Does using Nvidia's DLSS require a better CPU? | Ask an expert

The answer depends on if we're talking theory or real-world circumstances.

Q: If you want to use DLSS to make a game run faster, does it need a better CPU since the GPU is utilized less?

A: Great question. To bring everyone on the same page, let’s recap first what DLSS is. Deep Learning Super Sampling, or DLSS, is Nvidia’s proprietary technology that uses machine learning and dedicated hardware on the company’s RTX cards to internally render games at a lower resolution, then upscale and output it to the desired resolution. (Naturally, this feature is only available on RTX-branded graphics cards.)

The first version of this tech didn’t look great, but version 2.0 brought massive improvements. Now, not only does the final result look virtually the same as native rendering in most circumstances, but you also get higher performance—meaning you can either enjoy those higher framerates at higher resolutions, or switch on a resource-intensive setting like raytracing without suffering for it.

So depending on system configuration, you could run into a CPU bottleneck, since the GPU is rendering at a lower resolution. When the GPU is less taxed, it’s the CPU determines how many frames get pumped out.

But you don’t necessarily need to upgrade to ensure that your CPU won’t hold back performance—with DLSS on, you will be getting higher performance than you would going straight off the GPU. It just might not max out what you could get with a higher-end CPU.

dlss new model 2 Nvidia

The first version of DLSS was rough, but DLSS 2.0’s huge improvements make it worthwhile to use.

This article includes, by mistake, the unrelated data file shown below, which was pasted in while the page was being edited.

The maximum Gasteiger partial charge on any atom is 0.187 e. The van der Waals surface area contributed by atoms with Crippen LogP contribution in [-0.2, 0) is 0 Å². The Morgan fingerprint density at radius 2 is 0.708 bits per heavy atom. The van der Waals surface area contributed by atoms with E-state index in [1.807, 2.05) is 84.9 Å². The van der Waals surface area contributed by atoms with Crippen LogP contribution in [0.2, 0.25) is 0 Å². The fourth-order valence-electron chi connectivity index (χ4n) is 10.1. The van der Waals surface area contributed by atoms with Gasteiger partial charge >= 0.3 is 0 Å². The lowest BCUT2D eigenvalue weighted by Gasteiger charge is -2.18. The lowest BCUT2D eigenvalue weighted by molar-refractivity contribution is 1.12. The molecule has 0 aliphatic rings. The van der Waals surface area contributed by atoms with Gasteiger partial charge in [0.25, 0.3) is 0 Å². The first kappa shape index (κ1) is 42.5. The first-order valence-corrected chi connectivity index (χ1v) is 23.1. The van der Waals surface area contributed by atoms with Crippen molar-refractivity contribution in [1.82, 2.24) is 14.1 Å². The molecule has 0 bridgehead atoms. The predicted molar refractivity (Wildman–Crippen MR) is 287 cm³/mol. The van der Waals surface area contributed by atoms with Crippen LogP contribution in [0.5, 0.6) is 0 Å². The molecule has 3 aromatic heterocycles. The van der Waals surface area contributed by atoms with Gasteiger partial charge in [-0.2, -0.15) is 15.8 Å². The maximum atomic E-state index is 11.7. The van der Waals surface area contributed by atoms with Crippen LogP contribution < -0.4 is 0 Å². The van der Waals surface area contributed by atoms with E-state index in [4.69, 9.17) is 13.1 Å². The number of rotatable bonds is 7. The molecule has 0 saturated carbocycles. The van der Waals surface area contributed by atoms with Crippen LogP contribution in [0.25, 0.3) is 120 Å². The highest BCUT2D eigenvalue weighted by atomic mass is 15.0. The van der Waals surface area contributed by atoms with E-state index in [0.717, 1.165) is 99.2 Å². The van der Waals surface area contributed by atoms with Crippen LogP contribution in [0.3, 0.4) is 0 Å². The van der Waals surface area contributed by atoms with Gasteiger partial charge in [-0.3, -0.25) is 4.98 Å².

Let’s say you’re using DLSS at 1080p. (Though for the record, DLSS works better at higher resolutions.) Rendering at 720p or even lower to upscale to that 1080p could definitely hit a CPU bottleneck. In that situation, sure, a faster CPU would make a difference.

But is that difference material? Consider your current performance before making any CPU upgrades: Are your framerates already maxing out your monitor specs? Are you able to play at the highest graphical settings that you enjoy? If the answer to both questions is yes, then you’re good to go—even if you could squeeze out more frames with a different processor.

If you can’t, then ask yourself a few more questions: Can you easily bump up your framerates by ticking down the graphical settings? (And if yes, can you live with that change in quality?) If not, can your system configuration easily accommodate a drop-in replacement for the CPU? How much would you have to spend to get that higher-end CPU in your PC, and would you want to really spend it?

In short, the answer to your question is yes—a faster CPU could theoretically make DLSS-boosted games run faster in some scenarios. But here in the real world, that yes doesn’t mean you have to change your PC’s configuration. It can be hard to get CPUs for reasonable prices right now (especially Ryzen 5000 processors), and in some cases, good enough is already excellent. If that’s your situation, game on with a light heart.

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Alaina Yee

PC World (US online)
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